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A certain type of compounds (endocentric) consist of a head, i.e. the categorical part that contains the basic meaning of the whole compound, and modifiers, which restrict this meaning. For example, the English compound doghouse, where house is the head and dog is the modifier, is understood as a house intended for a dog. Obviously, an endocentric compound tends to be of the same part of speech (word class) as its head.
In other cases, the compound does not have a head, and its meaning cannot be transparently guessed from its constituent parts. For example, the English compound white-collar is neither a kind of collar nor a white thing. In the Sanskrit tradition, this is called a bahuvrihi compound; another (modern) term is exocentric compound, meaning that the concept represented by the compound lies outside its parts. In an exocentric compound, the word class is determined lexically, disregarding the class of the constituents. For example, a must-have is not a verb but a noun.
Composition should not be confused with derivation, where bound morphemes are added to free ones.
A special kind of composition is incorporation, of which noun incorporation into a verbal root (as in English backstabbing, breastfeed, etc.) is most prevalent (see below).
Formation of compounds
Compound formation rules vary widely across language types.
In a perfectly analytic language, compounds are simply elements strung together without any markers. In English, for example, science fiction is a compound noun that consists of two nouns and no markers. A corresponding example from the Mandarin language would be Hànyǔ (漢語; simplified: 汉语), or "the Han Chinese language", which also consists of two nouns and no markers.
In a more synthetic language, the relationship between the elements of a compound may be marked. In German, for example, the compound Kapitänspatent consists of the lexemes Kapitän (sea captain) and Patent (license) joined by the genitive case marker -s. In the Latin language, the lexeme paterfamilias contains the (archaic) genitive form familias of the lexeme familia (father).
Agglutinative languages tend to create very long words with derivational morphemes. Compounds may or may not require the use of derivational morphemes also. The well-known Japanese compound 神風 kamikaze consists only of the nouns kami ("god, spirit") and kaze ("wind"). The longest compounds in the world may be found in Finnish and Germanic languages, such as Swedish. German examples include Kontaktlinsenverträglichkeitstest ("contact-lens compatibility test") and the jocular Rheindampfschiffahrtsgesellschaftskapitänsstellvertreter ("Rhine steamship-company vice-captain"). In theory, while these and even longer compounds are possible, they are not used in practice.
Compound types in different languages
Most natural languages have compound nouns and sometimes compound adjectives. The position of the head within a compound often depends on the branching tendency of the language, i. e. the most common order of constituents in phrases where nouns are modified by adjectives, by possessors, by other nouns, etc. While Germanic languages, for example, are left-branching when it comes to noun phrases (the modifiers come before the head), the Romance languages are usually right-branching.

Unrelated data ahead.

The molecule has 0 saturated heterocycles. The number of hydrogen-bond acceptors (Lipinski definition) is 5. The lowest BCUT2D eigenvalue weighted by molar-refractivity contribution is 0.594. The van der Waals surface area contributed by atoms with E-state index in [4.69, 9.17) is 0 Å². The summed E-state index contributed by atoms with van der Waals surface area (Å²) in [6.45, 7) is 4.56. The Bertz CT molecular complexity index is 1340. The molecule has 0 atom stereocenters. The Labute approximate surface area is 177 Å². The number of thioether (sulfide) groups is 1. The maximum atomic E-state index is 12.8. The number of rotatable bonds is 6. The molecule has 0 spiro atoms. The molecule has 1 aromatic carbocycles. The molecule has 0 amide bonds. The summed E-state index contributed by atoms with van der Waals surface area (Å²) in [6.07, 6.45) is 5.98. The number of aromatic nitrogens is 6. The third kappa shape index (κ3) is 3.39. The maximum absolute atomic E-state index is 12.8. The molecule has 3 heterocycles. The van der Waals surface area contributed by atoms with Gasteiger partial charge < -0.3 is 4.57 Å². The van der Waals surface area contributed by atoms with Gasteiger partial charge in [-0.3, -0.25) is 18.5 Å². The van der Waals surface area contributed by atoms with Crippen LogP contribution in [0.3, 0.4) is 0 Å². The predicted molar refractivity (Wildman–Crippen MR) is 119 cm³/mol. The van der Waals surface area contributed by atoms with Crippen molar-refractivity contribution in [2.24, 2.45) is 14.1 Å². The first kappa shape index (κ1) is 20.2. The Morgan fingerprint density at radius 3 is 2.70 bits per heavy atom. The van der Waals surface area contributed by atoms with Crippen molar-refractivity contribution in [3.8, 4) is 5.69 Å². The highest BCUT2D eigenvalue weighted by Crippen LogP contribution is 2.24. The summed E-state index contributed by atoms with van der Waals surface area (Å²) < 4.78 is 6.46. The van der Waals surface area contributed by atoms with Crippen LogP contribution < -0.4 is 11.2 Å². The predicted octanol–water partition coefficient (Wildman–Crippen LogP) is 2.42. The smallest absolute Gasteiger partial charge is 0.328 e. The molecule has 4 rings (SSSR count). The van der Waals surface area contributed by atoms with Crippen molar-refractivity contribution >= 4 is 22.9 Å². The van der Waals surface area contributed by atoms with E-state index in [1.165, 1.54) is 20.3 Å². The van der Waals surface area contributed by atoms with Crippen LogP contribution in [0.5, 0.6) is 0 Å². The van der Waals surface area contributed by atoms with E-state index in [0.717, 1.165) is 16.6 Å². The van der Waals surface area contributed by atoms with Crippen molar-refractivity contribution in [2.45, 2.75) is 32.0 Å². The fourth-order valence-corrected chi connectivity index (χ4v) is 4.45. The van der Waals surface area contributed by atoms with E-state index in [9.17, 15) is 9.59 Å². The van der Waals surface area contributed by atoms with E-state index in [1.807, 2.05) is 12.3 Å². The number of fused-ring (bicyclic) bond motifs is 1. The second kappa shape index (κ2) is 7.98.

In French, compound nouns are often formed by left-hand heads with prepositional components inserted before the modifier, as in chemin-de-fer ("railway", lit. "road of iron") and moulin à vent ("windmill", lit. "mill (that works)-by-means-of wind").
In Spanish there is a very common type of compound noun consisting of a verb (conjugated for third person singular, present tense, indicative mood) followed by a noun (usually plural), such as rascacielos (modelled on "skyscraper", lit. "scratches skies") and sacacorchos ("corkscrew", lit. "removes corks"). These compounds are formally invariable in the plural (but in many cases they have been reanalyzed as plural forms, and a singular form has appeared). French and Italian have these same compounds with the noun in the singular form: Italian grattacielo ("skyscraper"), French grille-pain ("toaster", lit. "toasts bread").
English prefers another type of verb-noun compounds, in which an argument of the verb is incorporated into the verb, which is then usually turned into a gerund, such as breastfeeding, finger-pointing, etc. The noun is usually an instrumental complement.
Compound prepositions formed by prepositions and nouns are common in English and the Romance languages (consider English on top of, Spanish encima de, etc.). Japanese shows the same pattern, except the word order is the opposite (with postpositions): no naka ni (lit. "of inside on", i. e. "on the inside of").
- Ciencia-ficción ("science fiction"): ciencia, "science", + ficción, "fiction" (This word is a calque from the English expression science fiction. In English, the head of a compound word is the last morpheme: science fiction. Conversely, the Spanish head is located at the front, so ciencia ficción sounds like a kind of fictional science rather than scientific fiction.)
- Ciempiés ("centipede"): cien, "hundred", + pies, "feet"
- Ferrocarril ("railway"): ferro, "iron", + carril, "lane"
- Centopiedo ("centipede"): cento, "hundred", + piedi, "feet"
- Ferrovia ("railway"): ferro, "iron", + via, "way"
- Lavacristallo ("windscreen"): lavare, "to wash", + cristallo, "crystal, (pane of) glass"
- Wolkenkratzer ("skyscraper"): wolken, "clouds", + kratzer, "scraper"
- Eisenbahn ("railway"): Eisen, "iron", + bahn, "track"
- Kraftfahrzeug ("automobile"): Kraft, "power", + fahren/fahr, "drive", + zeug. "machinery"
- Stacheldraht ("barbed wire"): stachel, "barb/barbed", + draht, "wire"
- Bahuvrihi compounds
- English compounds
- Portmanteau compounds
- Sanskrit compounds
- Incorporation (linguistics)